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At over 70-years-old, Richard G. Mills has done a little bit of everything. For more than 30 years, Mills has been the Managing Principal and an owner of Consulting Services, a small consultancy that assists large corporations to strategically exploit information technology. Prior to founding Consulting Services, Mills’ joined Citibank as Vice President and de facto CIO. Mills also spent fourteen years at the Massachusetts Institute of Technology, acquiring three degrees while serving as a member of the faculty and directing the campus computing facilities. Between his stints at MIT, Mills’ adventures ranged from working with a software start-up to serving three years in the U.S. Air Force. A self-proclaimed “old, retired guy”, Mills is now on to his latest adventure: learning French.
There’s a lot of information out there – scientifically-based and otherwise – about the decline of one’s learning ability with increasing age, and a lot of it is true. Language-learning ability is probably (folks still argue about this) at its best in very young children, who seem to have a short-lived special ability to acquire language. But that disappears quickly, and we’re left with the more usual variety of learning ability – and that is the ability that fades slowly, beginning maybe in the ‘teens or twenties, through the rest of adult life.
I knew all that, but I didn’t much care; I went ahead and learned a lot of French anyway. So I am a sort of “living proof” that an old retired guy can learn a new language. That is, I am an old, semi-retired guy, and I have learned and continue to learn enough of a new language to get along pretty well in it.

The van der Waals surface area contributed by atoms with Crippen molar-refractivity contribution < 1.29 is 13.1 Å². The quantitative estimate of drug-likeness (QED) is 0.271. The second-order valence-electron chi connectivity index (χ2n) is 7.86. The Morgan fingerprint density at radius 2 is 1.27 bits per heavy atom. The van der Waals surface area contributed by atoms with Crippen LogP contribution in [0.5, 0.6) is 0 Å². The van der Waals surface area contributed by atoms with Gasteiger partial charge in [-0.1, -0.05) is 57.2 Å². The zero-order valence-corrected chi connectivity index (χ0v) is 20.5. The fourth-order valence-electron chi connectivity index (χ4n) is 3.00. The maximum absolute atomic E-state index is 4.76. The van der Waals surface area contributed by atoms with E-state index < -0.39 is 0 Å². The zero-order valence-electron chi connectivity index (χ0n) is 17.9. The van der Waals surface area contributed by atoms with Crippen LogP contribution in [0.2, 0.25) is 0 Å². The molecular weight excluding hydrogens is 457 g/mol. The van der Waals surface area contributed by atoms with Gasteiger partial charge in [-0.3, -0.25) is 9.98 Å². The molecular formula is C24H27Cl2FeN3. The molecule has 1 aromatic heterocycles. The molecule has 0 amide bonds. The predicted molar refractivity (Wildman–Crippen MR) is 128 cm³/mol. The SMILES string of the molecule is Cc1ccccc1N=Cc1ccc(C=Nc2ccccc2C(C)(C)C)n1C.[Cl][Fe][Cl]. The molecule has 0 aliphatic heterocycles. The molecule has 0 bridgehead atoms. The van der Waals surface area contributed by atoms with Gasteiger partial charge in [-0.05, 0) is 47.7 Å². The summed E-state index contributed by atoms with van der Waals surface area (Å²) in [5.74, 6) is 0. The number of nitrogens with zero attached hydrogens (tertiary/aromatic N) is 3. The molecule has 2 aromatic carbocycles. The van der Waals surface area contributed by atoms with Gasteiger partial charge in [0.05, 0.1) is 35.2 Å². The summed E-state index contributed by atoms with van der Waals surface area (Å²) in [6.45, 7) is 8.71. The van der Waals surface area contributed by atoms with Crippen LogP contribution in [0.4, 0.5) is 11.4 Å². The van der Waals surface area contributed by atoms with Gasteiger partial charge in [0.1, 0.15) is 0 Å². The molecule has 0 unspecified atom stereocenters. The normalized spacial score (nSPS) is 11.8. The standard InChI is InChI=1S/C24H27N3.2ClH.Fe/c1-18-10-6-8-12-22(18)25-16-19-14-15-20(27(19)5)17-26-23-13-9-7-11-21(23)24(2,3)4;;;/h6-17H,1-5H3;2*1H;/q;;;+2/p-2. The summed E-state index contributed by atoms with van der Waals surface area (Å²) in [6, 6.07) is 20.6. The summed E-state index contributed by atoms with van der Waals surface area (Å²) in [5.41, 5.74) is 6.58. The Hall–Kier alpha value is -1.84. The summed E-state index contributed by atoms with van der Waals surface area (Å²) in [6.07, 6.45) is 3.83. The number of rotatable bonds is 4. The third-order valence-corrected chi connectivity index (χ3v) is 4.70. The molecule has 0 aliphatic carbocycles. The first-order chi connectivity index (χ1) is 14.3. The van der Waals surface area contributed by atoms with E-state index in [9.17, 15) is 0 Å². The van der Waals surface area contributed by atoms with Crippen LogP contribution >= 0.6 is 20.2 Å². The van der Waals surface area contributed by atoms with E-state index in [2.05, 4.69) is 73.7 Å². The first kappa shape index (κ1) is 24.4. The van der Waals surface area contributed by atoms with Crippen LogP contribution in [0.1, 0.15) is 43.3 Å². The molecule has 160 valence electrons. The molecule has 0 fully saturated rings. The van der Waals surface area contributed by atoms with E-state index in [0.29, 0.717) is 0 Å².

So, QED – an old dog can learn a new trick…or a new language.
Using what I’ve learned I can read the headlines on the website of the Paris daily paper, Le Figaro. If I find an article in it that interests me, I can click on a link and read the full story, and with great comprehension, too, recognizing well over 90% of the words I encounter. It is true, though, that when I try reading Victor Hugo’s “The Hunchback of Notre Dame” in the original French, I do need to have handy a good French dictionary. But Victor Hugo is a tough test, even for many native French speakers!
I’ve started trying to get to Paris maybe once a year, to check out my progress in the language. My wife and I live there, like the locals, for a month or so, and in our daily lives – at the café, in the restaurants, at the market, on the Métro – I have discovered that I really do get along fine in the language. Can a local who sprays rapid-fire “street French” at me still leave me in the dust? You bet he (or more often, she!) can. But all of them – these are great people – are happy to slow down and say it again, and when they do that, I’m back to getting along just fine.
Was it easy? Is it easy to learn a new language? Some gym instructor once said, “If you want to tighten up them abs, you gotta do them crunches!”
And well, sorry, but there are “crunches” involved in learning a language, too – each new word you learn is another crunch, and let’s just say it takes a lot of crunches to get those abs to show. You have to be able to recognize these new words orally and in print, and you have to be able to write and speak them – correctly. And “writing them correctly,” in French, means with all those funny little diacritical marks that make the difference between “or” (ou) and “where” (où).
So you see? An old retired guy, who for prior language training has had only two semesters of high-school Latin, really can learn a new language. Doing it has been a bit of a journey, and I’m going to try to tell you something about what it’s been, and continues to be, like.
So, stay tuned…
Continue the journey in Part 2!